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Lucian Luca * 1899

Sierichstraße 153 (Hamburg-Nord, Winterhude)

JG. 1899

further stumbling stones in Sierichstraße 153:
Hugo Friedmann, Emma Guttmann, Grete Lewin, Rudolf Luca, Else Luca, Emil Mirabeau, Edith Schneeroff, Leo Schneeroff

Lucian Luca, born on 30 June 1889 in Bucharest, deported on 25 Oct. 1941 from Hamburg to Lodz, murdered on 10 June 1943 in Chelmno
Else Luca, née Dreyer, born on 23 Apr. 1894 in Bielefeld, deported on 25 Oct. 1941 from Hamburg to Lodz, date of death unknown
Rudolf Luca, born on 27 May 1919 in Bielefeld, deported on 25 Oct. 1941 from Hamburg to Lodz, date of death unknown

The parents of Lucian Luca were Adolf Luca and his wife Luise, née Mandler. We do not know when Lucian Luca came from Romania to Germany. He probably spent the first years after this marriage with Else Dreyer in her native city of Bielefeld, for this is where the first son was born, Rudolf. A second son, Hans-Günther, was born on 19 July 1921. From 1933 until 1939, the family lived in Hamburg-Eppendorf, at Rehhagen 7 (today: Gustav-Leo-Strasse).

Together with his wife, Lucian Luca operated S. Dreyer sen. Internationale Spedition und Autofernverkehr, a shipping company located at Oberwärderdamm 16/18. In the early 1930s, the business must still have generated substantial revenues, for the parents were able to send both sons to Switzerland for further training.

Lucian Luca probably oriented himself toward the Jewish Community only from 1936 onward. That year, he paid relatively high communal taxes amounting to 1,715 RM (reichsmark). In the following years, the contributions remained at the upper three-digit level; in 1939/40, the amount was only 262 RM, and in 1941, nothing at all was paid anymore.

In May 1938, probably under the impression of continuous obstacles to business, Lucian Luca sold the company to another shipping company, the Bremer Warenverteilungs-Gesellschaft mbH. (To this day, S. Dreyer sen. is listed as the Hamburg branch of this company.) In 1950, the buyers explained in a letter to the Hamburg Restitution Office (Wiedergutmachungsamt) that the largest part of the purchasing price of 48,500 RM was paid out in cash, securing free disposal of the funds for Luca. The NSDAP’s Hamburg Gau Economic Advisor (Gauwirtschaftsberater) also had to consent to this sale, which took place before the official decree for "Aryanization” of "Jewish” enterprises. In this context, he refused to recognize the goodwill share of 6,600 RM contained in the purchasing price. (In the letter mentioned above, the Bremer Warenverteilungs-Gesellschaft explained that as a result, this sum was "hidden” in other accounting items.)

The sales negotiations were overshadowed by an audit, arranged by the foreign currency office of the Chief Finance Administrator (Oberfinanzpräsident) because of a denunciation. The denunciation was composed in handwriting on a sheet of paper featuring a stamp of the foreign currency office: "Luca, together with his family, is fully Jewish. His children have been in Switzerland for educational purposes for some time now. L. himself went on trips there several times last year, as did his private secretary. The atmosphere after the return from one such trip was supposedly very secretive. Since the suspicion of emigration exists, I request an immediate … audit …”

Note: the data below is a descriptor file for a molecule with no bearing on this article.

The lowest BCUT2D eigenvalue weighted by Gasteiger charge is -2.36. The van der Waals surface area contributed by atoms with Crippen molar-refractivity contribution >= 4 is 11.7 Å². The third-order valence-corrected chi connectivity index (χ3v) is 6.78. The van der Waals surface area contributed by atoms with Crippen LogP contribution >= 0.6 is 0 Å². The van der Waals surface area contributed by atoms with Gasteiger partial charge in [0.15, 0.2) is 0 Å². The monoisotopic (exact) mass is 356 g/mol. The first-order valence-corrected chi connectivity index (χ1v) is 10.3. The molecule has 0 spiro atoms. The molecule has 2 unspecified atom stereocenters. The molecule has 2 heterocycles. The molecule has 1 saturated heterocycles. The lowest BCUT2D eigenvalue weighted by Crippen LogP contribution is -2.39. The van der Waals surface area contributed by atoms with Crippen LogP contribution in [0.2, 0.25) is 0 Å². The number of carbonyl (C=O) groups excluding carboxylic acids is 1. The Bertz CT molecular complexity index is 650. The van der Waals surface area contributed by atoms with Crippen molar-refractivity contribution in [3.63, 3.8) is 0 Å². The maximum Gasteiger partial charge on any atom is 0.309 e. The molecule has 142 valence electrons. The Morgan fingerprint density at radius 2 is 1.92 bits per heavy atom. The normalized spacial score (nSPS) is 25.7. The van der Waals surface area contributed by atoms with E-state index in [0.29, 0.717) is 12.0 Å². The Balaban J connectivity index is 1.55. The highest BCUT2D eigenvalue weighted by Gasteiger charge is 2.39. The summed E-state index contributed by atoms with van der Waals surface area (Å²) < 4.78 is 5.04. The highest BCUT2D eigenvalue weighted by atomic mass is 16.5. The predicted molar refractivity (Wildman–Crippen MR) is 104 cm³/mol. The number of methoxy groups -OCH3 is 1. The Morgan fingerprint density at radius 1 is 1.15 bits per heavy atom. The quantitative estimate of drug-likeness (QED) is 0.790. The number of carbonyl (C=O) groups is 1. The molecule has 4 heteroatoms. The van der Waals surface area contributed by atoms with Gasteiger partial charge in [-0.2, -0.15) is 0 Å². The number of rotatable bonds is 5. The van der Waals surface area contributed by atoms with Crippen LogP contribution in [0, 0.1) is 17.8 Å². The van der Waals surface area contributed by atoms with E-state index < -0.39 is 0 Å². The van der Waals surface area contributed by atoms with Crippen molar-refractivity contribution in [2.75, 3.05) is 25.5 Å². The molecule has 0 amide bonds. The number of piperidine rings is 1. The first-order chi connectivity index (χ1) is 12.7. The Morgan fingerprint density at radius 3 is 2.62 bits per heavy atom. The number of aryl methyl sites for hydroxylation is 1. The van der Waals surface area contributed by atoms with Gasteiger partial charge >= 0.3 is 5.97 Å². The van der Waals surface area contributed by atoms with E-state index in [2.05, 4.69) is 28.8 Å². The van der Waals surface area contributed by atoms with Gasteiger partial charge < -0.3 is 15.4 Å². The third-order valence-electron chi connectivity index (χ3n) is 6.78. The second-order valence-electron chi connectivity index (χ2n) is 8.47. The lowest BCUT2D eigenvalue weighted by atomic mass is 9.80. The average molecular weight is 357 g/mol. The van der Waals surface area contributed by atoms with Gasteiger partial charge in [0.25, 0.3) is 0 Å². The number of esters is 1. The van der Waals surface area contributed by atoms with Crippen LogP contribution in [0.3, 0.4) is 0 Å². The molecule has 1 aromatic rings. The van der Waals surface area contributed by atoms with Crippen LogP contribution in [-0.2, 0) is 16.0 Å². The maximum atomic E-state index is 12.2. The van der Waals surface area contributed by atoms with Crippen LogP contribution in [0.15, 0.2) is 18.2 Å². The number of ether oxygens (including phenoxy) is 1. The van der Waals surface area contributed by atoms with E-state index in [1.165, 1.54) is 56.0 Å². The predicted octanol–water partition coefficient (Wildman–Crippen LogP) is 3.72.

However, the auditor failed to detect any irregularities, moreover writing in his report dated 16 May 1938, "There is no private secretary employed by Luca, but certainly a Miss Elli Malchow ... as an accountant. This woman is about 60 years old and she did not participate in any journeys to Switzerland. No violations of foreign currency regulations could be determined.” On the following day, the sale to the Bremen shipping company came into legal effect.

The assets of the Lucas were placed under "security order” ("Sicherungsanordnung”) and became subject to the special charges in effect for well-to-to Jews (e.g., the "levy on Jewish assets” ["Judenvermögensabgabe”]). The family was able to dispose only of a small part of these funds. Following the November Pogrom of 9 Nov. 1938, Lucian Luca was detained in the Fuhlsbüttel concentration camp for one day.

Soon after the sale of the company, the two sons of the Lucas must have returned home to Hamburg. By then, the family seriously considered emigrating. In December of that year, 17-year-old son Hans-Günther managed to reach Britain on one of the first "children transports” (Kindertransporte). His brother Rudolf, two years his senior, stayed with his parents in Hamburg and started training as a cabinetmaker. Until 1933, he had attended the Heinrich-Hertz Realgymnasium [a high school focused on science, math, and modern languages].

From June 1939 onward, the address of the Lucas was Sierichstrasse 153, with Friedmann (see corresponding entry). In this house, a small villa, numerous other Jewish persons lived as well after the loss of their original homes (see also Schneeroff, Guttmann, and Mirabeau).

On 25 Oct. 1941, the three Lucas remaining in Hamburg were deported to Lodz on the first deportation train leaving Hamburg. Lucian Luca was murdered using gas in nearby Chelmno on 10 June 1943. It is not known when or under what circumstances his wife and his son perished.

Translator: Erwin Fink
Kindly supported by the Hermann Reemtsma Stiftung, Hamburg.

Stand: March 2017
© Ulrike Sparr

Quellen: 1; 4; 8; StaHH 314-15, Oberfinanzpräsident F 1570; StaHH 522-1 Jüd. Gemeinden, 992e2 Bd. 1; Archiv WgA LGHH, Z 1124; http:// data.jewishgen. org/wconnect/ wc.dll?jg~jgsearch~model2~[LODZGHETTO]LODZGHETTO~&mPageStart=201 (einges. 3.1.2008); Wilhelm Mosel, Wegweiser zu ehemaligen jüdischen Stätten in Hamburg, Heft 2, Hamburg 1985, S. 70.
Zur Nummerierung häufig genutzter Quellen siehe Link "Recherche und Quellen".

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